Walter Chidozie Anyanwu
A partnership between VCU officials and representatives of the Ivorian government is underway in an effort to equip researchers from the West African country with the skills to establish world-class pharmaceutical practices.
VCU’s Medicines for All Institute — part of the College of Engineering and funded by the Bill & Melinda Gates Foundation — is directly involved in this partnership. The institute works to better accessibility and availability of lifesaving drugs for a myriad of diseases.
Barbara Boyan, dean of the College of Engineering, said one of the goals of the College of Engineering is to improve global health through the Medicines for All Institute.
“If technologies can be developed to reduce the cost of pharmaceuticals, we would be able to reach this goal,” Boyan said. “The pharmaceuticals would be manufactured in the countries where they will be used. This reduces transportation and manufacturing costs.”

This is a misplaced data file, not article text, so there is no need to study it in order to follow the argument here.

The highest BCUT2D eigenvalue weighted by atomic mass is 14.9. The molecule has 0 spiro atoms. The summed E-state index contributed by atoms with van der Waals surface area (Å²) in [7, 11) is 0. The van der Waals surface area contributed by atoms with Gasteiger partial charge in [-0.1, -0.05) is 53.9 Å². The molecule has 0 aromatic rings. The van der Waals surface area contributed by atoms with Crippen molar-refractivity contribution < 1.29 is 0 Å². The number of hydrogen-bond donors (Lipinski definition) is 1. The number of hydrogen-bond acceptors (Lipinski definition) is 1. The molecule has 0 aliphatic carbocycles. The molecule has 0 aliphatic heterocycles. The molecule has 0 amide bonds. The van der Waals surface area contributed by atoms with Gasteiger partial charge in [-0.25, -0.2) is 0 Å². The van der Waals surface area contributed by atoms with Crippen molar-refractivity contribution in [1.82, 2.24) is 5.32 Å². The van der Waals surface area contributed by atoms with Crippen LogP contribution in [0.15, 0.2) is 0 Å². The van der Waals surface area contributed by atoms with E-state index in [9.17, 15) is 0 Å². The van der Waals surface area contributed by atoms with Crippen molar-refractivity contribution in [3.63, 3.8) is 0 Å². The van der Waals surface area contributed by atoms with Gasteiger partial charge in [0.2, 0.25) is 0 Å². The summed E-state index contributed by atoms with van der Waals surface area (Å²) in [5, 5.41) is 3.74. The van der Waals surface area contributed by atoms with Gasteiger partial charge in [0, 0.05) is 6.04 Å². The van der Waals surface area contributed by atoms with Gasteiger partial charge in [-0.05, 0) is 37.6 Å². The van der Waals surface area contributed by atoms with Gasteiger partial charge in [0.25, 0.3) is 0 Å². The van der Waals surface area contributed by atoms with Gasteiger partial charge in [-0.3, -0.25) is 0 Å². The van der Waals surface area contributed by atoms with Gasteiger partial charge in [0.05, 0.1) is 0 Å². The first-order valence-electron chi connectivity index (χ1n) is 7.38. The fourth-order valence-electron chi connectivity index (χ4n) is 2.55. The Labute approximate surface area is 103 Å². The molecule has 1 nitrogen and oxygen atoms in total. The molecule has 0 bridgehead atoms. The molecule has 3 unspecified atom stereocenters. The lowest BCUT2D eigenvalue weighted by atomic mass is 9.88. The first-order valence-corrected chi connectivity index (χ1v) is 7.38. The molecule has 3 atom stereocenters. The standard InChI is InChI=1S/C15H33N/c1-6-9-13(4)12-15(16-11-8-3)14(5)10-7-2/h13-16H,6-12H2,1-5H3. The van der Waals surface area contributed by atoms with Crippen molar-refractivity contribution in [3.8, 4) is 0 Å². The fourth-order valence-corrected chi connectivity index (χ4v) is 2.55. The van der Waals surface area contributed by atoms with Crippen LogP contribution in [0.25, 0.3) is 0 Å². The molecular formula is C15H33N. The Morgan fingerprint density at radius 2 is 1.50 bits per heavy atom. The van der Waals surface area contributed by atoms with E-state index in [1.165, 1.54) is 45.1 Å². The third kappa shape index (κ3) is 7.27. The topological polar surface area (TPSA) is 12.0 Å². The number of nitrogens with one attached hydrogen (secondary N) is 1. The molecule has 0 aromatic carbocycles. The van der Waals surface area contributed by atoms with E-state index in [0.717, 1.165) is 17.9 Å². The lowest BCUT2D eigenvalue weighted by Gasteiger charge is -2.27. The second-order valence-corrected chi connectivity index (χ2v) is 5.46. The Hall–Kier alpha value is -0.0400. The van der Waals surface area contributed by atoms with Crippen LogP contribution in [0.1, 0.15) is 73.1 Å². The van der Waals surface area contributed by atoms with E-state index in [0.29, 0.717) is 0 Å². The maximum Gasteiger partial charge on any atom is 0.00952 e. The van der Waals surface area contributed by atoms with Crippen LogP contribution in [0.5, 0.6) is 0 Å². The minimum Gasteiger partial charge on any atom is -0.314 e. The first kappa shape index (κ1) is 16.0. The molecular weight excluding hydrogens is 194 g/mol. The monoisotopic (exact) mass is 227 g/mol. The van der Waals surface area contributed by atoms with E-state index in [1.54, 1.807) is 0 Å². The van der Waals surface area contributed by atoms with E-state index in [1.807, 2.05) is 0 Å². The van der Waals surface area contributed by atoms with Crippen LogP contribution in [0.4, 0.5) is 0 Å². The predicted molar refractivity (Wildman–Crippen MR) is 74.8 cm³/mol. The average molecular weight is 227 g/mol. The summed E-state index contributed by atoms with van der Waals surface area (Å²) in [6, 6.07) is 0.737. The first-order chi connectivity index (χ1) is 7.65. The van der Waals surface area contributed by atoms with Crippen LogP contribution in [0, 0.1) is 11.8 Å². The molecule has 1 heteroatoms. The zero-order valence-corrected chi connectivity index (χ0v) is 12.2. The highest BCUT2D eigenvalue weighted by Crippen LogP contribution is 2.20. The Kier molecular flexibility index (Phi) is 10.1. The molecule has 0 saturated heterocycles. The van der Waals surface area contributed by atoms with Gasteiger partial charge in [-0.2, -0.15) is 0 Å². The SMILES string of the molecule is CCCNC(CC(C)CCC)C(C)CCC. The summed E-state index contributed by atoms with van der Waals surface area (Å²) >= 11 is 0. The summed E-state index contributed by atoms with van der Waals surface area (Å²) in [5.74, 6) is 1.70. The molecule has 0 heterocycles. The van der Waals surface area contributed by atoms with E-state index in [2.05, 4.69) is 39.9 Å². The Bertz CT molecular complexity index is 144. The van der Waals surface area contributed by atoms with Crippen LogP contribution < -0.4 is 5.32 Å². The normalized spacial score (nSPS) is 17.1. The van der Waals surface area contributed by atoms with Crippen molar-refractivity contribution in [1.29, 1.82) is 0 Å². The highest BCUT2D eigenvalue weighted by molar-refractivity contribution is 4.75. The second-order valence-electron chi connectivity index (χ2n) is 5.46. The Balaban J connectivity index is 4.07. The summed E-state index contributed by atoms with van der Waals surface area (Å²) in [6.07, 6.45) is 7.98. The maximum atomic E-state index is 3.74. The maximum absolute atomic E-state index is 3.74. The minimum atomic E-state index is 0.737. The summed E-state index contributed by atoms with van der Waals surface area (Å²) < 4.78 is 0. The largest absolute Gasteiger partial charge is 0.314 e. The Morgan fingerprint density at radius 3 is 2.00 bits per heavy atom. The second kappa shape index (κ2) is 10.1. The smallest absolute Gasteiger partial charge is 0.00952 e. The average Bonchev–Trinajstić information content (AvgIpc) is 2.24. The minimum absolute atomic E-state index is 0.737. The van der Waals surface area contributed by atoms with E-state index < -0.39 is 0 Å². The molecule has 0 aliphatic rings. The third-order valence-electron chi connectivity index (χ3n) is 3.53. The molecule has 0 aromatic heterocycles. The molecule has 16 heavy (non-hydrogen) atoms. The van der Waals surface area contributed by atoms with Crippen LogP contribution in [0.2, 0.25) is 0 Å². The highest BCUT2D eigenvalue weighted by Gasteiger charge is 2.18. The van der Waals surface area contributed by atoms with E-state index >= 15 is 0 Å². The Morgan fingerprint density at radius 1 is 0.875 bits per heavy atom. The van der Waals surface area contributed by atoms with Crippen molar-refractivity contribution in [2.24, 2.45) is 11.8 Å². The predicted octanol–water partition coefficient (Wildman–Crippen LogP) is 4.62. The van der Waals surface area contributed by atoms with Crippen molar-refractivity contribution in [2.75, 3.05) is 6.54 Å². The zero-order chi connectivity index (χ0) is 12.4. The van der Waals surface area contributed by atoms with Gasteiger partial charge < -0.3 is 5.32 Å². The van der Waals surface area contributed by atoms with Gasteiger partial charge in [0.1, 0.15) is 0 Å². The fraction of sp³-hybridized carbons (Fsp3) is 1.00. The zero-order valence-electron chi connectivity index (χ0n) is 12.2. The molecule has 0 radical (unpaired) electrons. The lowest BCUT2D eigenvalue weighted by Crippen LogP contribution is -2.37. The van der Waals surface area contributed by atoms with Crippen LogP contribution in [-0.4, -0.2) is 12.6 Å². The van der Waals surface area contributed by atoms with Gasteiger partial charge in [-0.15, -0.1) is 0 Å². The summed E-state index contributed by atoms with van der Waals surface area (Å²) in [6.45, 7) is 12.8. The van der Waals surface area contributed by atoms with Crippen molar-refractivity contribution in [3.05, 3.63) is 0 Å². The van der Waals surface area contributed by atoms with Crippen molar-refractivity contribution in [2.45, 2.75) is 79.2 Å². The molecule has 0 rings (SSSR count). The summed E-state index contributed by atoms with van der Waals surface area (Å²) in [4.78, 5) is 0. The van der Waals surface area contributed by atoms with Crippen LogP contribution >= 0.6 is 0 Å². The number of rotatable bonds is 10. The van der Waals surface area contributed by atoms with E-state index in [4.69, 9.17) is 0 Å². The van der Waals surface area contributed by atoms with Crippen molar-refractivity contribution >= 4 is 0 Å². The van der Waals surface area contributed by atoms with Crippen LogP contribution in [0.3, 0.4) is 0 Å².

Boyan said in a statement that “students will come from Ivory Coast to our school and learn the techniques … and take them back to Africa to improve the production of these drugs in a place where they really are needed.”
The three-year arrangement with the Ivorian government will see the university working closely with scientists from the country, helping them boost their expertise in producing these drugs in their home country.
“It’s important for VCU to be able to expand its outreach to students from all over the world,” said John Froitzheim, an instructor in the department of political science who specializes in Africa and other subjects. “And one of the great problems that [Africa] has is its limit in terms of resources for higher education. There’s a lot of talent there that doesn’t get nurtured and developed.”
Froitzheim also pointed out the human capital factor. Students who come over from the Ivory Coast take back valuable skills and abilities; this could then follow them back home, allowing them to grow pharmaceutical technologies.
VCU will also assist with research and planning expertise to aid the Ivorian government in developing a research institute at the Institut National Polytechnique Félix Houphouët-Boigny in the Ivory Coast, in addition to consultation for a new drug facility.
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